Conflict of interest: not always clear-cut

A well-connected businesswoman sits on two nonprofit Boards.  Her best friend is a local philanthropist. At lunch one day, the friend asks which nonprofit she’d recommend for a donation.

Another nonprofit’s Board member has a daughter in the organization’s after-school music program. The program has poor attendance and is losing money, plus there are other organizations in town with bigger, more-established programs. The Board has to vote on whether or not to close the program.

Should a nonprofit put its reserve in a bank where the Chair is President?

Is it OK to hire a highly qualified candidate who is married to the CEO’s first cousin?

Can a Board member legitimately throw her hat into the ring for the Interim Executive Director position?

We all know when we see certain kinds of conflicts of interest (COI), like a Board member paid as a consultant, or the Executive Director hiring her husband. These are the obvious, glaring, double-dealing circumstances that at best undermine effectiveness and lead to gossip, and at worst make the headlines and send people to jail.

But most COI scenarios are subtler and more complex. In many cases COI issues arise despite all parties having the best interests of the organization in mind. These can be unforeseen, and not addressed in the organization’s COI policy, and very difficult to resolve.

How can your nonprofit prevent even hazy COI situations that can put the organization, and its staff and clients, at risk?

First of all, if you don’t have a COI policy, you need one. Immediately. At a minimum, the policy should include requirements that 1) Board members sign disclosure forms that identify potential COI on an annual basis; and 2) those with potential COI be excluded from all discussion and voting concerning financial relationships with their affiliate business or interest.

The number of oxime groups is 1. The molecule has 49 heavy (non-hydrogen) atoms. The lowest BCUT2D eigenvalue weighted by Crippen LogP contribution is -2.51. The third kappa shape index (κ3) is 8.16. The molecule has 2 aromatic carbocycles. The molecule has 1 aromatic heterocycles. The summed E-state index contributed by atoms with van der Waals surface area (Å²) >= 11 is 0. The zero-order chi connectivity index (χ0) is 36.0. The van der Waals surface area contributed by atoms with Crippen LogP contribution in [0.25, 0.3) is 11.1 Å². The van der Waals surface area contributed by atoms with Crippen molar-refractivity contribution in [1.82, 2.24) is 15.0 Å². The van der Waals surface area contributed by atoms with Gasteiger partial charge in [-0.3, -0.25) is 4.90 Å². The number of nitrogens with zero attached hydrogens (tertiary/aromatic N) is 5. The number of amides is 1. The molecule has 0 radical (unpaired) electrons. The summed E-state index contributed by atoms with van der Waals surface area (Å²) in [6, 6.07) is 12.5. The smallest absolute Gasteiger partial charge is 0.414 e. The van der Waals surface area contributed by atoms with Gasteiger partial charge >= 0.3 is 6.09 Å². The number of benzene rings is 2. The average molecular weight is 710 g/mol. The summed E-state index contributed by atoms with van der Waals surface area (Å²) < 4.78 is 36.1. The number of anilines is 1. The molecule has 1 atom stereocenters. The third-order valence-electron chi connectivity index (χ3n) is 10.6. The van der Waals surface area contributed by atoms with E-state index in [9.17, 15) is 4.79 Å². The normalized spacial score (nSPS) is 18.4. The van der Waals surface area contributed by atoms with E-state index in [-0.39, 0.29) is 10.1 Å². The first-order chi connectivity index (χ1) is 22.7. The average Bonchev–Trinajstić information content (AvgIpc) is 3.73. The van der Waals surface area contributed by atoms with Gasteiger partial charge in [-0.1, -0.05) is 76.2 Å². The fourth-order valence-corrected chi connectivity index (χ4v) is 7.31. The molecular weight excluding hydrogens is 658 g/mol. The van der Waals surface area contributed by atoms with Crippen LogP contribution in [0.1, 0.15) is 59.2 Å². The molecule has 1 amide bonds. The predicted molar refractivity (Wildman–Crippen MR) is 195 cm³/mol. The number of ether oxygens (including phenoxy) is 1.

COI policies are not one-size-fits-all. We’ve compiled a list of online sources for templates to help create and refine COI policies.

In addition to having a policy, there are specific ways that nonprofits can create procedures for openness that will help avoid COI. Board Chairs should regularly remind members to consider whether they may have a COI before discussions about financial transactions or organizational partnerships.  Also, Boards should be sure to get multiple bids on any product or service that they are considering purchasing from a member’s company (or a Board or staff spouse’s company, etc.) Finally, there are many sources for legal advice and other expertise that can help your organization sort out potential conflicts. Don’t hesitate to call on trusted experts for support.

Once written policies and procedures are in place, consider the culture of your organization—attitudes, communication habits, emphasis on personal integrity. Just because Board members sign a form each year doesn’t mean you’re in the clear. Many potential conflicts are subtle and unexpected. Modeling and promoting openness and fairness is a key responsibility of leadership and a necessary tool for everyday life in a nonprofit.

To inform ongoing research and program development, the Alliance would like to hear from you about your experiences with COI. Have you seen or been part of a COI scenario? Did it resolve, and if so, how? Rest assured that any information you provide will be held in strict confidence. Please email info@npexcellence.org with your thoughts and experiences, and thank you in advance for sharing.